The undersigned magistrate judge conducted a conference call on the matter prior to the Plaintiff filing its formal motion. The court was unable to assist in resolving the issue without formal motion practice. Plaintiff filed its motion for protective order shortly thereafter.

ANALYSIS

The parties cannot agree on the level of confidentiality that should be available to protect against the misuse of discovery by a non-producing party; that is, McDonald Apiary requests a protective order that allows production pursuant to an AEO designation, while Starrh Bees demands unfettered client access to all documents produced by McDonald Apiary.[1]

This court recently addressed the purpose and standard for an AEO designation in Bussing v. COR Clearing, LLC, no. 8:12cv238, 2015 WL 4077993 (D. Neb. July 6, 2015).

The court may enter a protective order which permits certain discovery to be seen by only counsel. An “attorneys eyes only” protective order prevents a party from viewing the opposing party's sensitive business information while allowing the parties' lawyers to litigate on the basis of that information. Paycom Payroll, LLC v. Richison, 758 F.3d 1198, 1202- 03 (10th Cir.2014) (quoting In re City of New York, 607 F.3d 923, 935 (2d Cir.2010)). But limiting disclosure of discovery to the attorneys is appropriate only in very limited situations. It is a drastic remedy because “it limits the ability of the receiving party to view the relevant evidence, fully discuss it with counsel, and make intelligent litigation decisions.” Ragland v. Blue Cross Blue Shield of N. Dakota, 2013 WL 3776495, at *1 (D.N.D. June 25, 2013). And it “limits the ability of a party to provide needed assistance to counsel, ” (Ragland, 2013 WL 3776495, at *1), which may result the in the denial of fundamental due process rights. Martinez v. City of Ogden, 2009 WL 424785, at *3 (D.Utah Feb. 18, 2009). An “attorneys eyes only” protective order “should not be authorized simply because one of the parties would prefer that certain information not be disclosed to an opposing party.” Ragland, 2013 WL 3776495, at *2.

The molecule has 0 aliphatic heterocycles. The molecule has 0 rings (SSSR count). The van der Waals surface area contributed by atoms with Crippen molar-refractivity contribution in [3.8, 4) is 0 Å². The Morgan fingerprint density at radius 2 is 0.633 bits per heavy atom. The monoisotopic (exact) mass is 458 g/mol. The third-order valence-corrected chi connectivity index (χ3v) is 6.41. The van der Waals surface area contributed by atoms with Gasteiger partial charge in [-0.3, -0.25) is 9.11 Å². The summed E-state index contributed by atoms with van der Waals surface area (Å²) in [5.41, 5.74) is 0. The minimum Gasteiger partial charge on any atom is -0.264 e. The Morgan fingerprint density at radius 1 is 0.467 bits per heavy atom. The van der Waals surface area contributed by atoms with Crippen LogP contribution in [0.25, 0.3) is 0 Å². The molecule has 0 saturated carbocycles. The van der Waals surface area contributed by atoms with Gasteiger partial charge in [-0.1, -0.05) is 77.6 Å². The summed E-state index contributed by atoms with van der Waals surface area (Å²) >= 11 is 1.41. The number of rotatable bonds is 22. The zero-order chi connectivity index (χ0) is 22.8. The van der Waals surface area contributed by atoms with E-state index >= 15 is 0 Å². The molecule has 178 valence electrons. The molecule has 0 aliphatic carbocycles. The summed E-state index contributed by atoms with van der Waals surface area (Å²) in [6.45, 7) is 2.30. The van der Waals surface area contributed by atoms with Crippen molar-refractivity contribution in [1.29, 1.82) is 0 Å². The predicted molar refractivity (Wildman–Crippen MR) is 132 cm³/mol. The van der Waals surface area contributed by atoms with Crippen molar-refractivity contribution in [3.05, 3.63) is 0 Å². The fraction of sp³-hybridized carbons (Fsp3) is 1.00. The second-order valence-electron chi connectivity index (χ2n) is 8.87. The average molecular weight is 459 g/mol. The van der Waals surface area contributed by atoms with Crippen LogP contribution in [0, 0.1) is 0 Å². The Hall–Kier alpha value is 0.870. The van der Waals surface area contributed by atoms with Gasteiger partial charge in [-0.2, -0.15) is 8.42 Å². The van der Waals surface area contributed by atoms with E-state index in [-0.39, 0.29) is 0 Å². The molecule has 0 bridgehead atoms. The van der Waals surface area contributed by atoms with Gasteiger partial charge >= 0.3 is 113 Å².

Bussing v. COR Clearing, LLC, No. 8:12CV238, 2015 WL 4077993, at *2 (D. Neb. July 6, 2015).

The party seeking an AEO designation has the burden of proving the information sought is a trade secret, confidential research, development, or commercial information and that its disclosure to the opposing party might be harmful. Id. If the party seeking protection meets its burden, the party opposing the designation must prove the information is necessary and relevant to the action. Id. “Where discovery of confidential commercial information is involved, the court must ‘balance the risk of disclosure to competitors against the risk that a protective order will impair prosecution or defense of the claims.’ ” Id. at *2 (quoting Nutratech, Inc. v. Syntech (SSPF) Int'l, Inc., 242 F.R.D. 552, 555 (C.D.Cal.2007)).

McDonald Apiary asserts its “location information . . ., identifying information regarding the landowners and beehive owners with whom it works, its contract terms with those landowners and bee hive owners, and its bank account information” are trade secrets or confidential commercial information. It has proposed an ...